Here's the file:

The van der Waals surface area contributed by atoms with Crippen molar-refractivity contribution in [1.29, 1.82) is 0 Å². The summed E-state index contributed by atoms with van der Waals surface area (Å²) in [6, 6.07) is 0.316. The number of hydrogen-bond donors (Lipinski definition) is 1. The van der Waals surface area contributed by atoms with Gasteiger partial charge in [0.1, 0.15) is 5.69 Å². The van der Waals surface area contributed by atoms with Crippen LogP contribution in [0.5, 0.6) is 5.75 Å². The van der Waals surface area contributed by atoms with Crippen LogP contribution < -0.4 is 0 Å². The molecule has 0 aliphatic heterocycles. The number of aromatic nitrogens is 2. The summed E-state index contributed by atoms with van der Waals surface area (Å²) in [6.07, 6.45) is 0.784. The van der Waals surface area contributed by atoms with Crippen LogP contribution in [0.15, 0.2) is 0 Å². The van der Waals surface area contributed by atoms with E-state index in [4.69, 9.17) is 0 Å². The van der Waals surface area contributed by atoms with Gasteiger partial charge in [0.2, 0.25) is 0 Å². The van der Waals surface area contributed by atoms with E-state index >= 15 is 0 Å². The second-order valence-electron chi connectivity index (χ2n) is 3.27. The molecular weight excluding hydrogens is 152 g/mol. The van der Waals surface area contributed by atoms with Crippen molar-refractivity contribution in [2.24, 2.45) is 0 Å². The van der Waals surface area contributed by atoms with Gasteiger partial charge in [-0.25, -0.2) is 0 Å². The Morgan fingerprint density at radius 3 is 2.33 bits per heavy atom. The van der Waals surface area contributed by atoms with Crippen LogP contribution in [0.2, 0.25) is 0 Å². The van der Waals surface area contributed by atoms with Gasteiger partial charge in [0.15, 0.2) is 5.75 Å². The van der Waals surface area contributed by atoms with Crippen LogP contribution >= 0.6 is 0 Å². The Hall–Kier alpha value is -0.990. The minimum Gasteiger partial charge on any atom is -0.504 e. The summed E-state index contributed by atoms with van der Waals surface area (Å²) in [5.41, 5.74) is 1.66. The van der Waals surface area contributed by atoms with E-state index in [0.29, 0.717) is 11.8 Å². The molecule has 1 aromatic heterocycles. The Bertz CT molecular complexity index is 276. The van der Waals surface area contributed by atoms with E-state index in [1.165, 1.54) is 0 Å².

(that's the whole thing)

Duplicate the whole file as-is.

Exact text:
The van der Waals surface area contributed by atoms with Crippen molar-refractivity contribution in [1.29, 1.82) is 0 Å². The summed E-state index contributed by atoms with van der Waals surface area (Å²) in [6, 6.07) is 0.316. The number of hydrogen-bond donors (Lipinski definition) is 1. The van der Waals surface area contributed by atoms with Gasteiger partial charge in [0.1, 0.15) is 5.69 Å². The van der Waals surface area contributed by atoms with Crippen LogP contribution in [0.5, 0.6) is 5.75 Å². The van der Waals surface area contributed by atoms with Crippen LogP contribution < -0.4 is 0 Å². The molecule has 0 aliphatic heterocycles. The number of aromatic nitrogens is 2. The summed E-state index contributed by atoms with van der Waals surface area (Å²) in [6.07, 6.45) is 0.784. The van der Waals surface area contributed by atoms with Crippen LogP contribution in [0.15, 0.2) is 0 Å². The van der Waals surface area contributed by atoms with E-state index in [4.69, 9.17) is 0 Å². The van der Waals surface area contributed by atoms with Gasteiger partial charge in [0.2, 0.25) is 0 Å². The van der Waals surface area contributed by atoms with E-state index >= 15 is 0 Å². The second-order valence-electron chi connectivity index (χ2n) is 3.27. The molecular weight excluding hydrogens is 152 g/mol. The van der Waals surface area contributed by atoms with Crippen molar-refractivity contribution in [2.24, 2.45) is 0 Å². The van der Waals surface area contributed by atoms with Gasteiger partial charge in [-0.25, -0.2) is 0 Å². The Morgan fingerprint density at radius 3 is 2.33 bits per heavy atom. The van der Waals surface area contributed by atoms with Crippen LogP contribution in [0.2, 0.25) is 0 Å². The van der Waals surface area contributed by atoms with Gasteiger partial charge in [0.15, 0.2) is 5.75 Å². The van der Waals surface area contributed by atoms with Crippen LogP contribution >= 0.6 is 0 Å². The Hall–Kier alpha value is -0.990. The minimum Gasteiger partial charge on any atom is -0.504 e. The summed E-state index contributed by atoms with van der Waals surface area (Å²) in [5.41, 5.74) is 1.66. The van der Waals surface area contributed by atoms with E-state index in [0.29, 0.717) is 11.8 Å². The molecule has 1 aromatic heterocycles. The Bertz CT molecular complexity index is 276. The van der Waals surface area contributed by atoms with E-state index in [1.165, 1.54) is 0 Å².